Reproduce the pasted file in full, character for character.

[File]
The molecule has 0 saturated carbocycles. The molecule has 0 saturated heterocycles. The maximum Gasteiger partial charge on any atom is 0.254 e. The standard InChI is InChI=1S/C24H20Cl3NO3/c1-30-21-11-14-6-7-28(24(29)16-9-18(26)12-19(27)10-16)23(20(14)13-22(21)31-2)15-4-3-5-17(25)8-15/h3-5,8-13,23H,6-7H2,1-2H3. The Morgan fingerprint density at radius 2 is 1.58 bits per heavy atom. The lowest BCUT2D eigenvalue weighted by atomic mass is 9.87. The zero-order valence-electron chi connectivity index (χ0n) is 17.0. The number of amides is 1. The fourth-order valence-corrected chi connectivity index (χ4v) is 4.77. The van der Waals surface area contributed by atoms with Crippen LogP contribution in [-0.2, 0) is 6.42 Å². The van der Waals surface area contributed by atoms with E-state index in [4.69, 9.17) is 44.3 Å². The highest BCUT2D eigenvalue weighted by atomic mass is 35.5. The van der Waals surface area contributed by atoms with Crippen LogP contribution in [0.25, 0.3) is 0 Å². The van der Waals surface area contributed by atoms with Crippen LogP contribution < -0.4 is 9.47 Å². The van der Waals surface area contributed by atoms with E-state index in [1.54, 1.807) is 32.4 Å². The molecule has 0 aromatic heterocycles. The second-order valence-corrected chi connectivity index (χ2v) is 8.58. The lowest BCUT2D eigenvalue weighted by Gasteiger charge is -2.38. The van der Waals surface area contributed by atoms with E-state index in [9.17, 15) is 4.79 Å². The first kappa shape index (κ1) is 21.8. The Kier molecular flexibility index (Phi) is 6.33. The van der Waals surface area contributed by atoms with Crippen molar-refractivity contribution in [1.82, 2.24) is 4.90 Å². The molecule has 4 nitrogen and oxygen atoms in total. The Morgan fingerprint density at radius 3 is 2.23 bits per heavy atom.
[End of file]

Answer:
The molecule has 0 saturated carbocycles. The molecule has 0 saturated heterocycles. The maximum Gasteiger partial charge on any atom is 0.254 e. The standard InChI is InChI=1S/C24H20Cl3NO3/c1-30-21-11-14-6-7-28(24(29)16-9-18(26)12-19(27)10-16)23(20(14)13-22(21)31-2)15-4-3-5-17(25)8-15/h3-5,8-13,23H,6-7H2,1-2H3. The Morgan fingerprint density at radius 2 is 1.58 bits per heavy atom. The lowest BCUT2D eigenvalue weighted by atomic mass is 9.87. The zero-order valence-electron chi connectivity index (χ0n) is 17.0. The number of amides is 1. The fourth-order valence-corrected chi connectivity index (χ4v) is 4.77. The van der Waals surface area contributed by atoms with Crippen LogP contribution in [-0.2, 0) is 6.42 Å². The van der Waals surface area contributed by atoms with E-state index in [4.69, 9.17) is 44.3 Å². The highest BCUT2D eigenvalue weighted by atomic mass is 35.5. The van der Waals surface area contributed by atoms with Crippen LogP contribution in [0.25, 0.3) is 0 Å². The van der Waals surface area contributed by atoms with Crippen LogP contribution < -0.4 is 9.47 Å². The van der Waals surface area contributed by atoms with E-state index in [1.54, 1.807) is 32.4 Å². The molecule has 0 aromatic heterocycles. The second-order valence-corrected chi connectivity index (χ2v) is 8.58. The lowest BCUT2D eigenvalue weighted by Gasteiger charge is -2.38. The van der Waals surface area contributed by atoms with E-state index in [9.17, 15) is 4.79 Å². The first kappa shape index (κ1) is 21.8. The Kier molecular flexibility index (Phi) is 6.33. The van der Waals surface area contributed by atoms with Crippen molar-refractivity contribution in [1.82, 2.24) is 4.90 Å². The molecule has 4 nitrogen and oxygen atoms in total. The Morgan fingerprint density at radius 3 is 2.23 bits per heavy atom.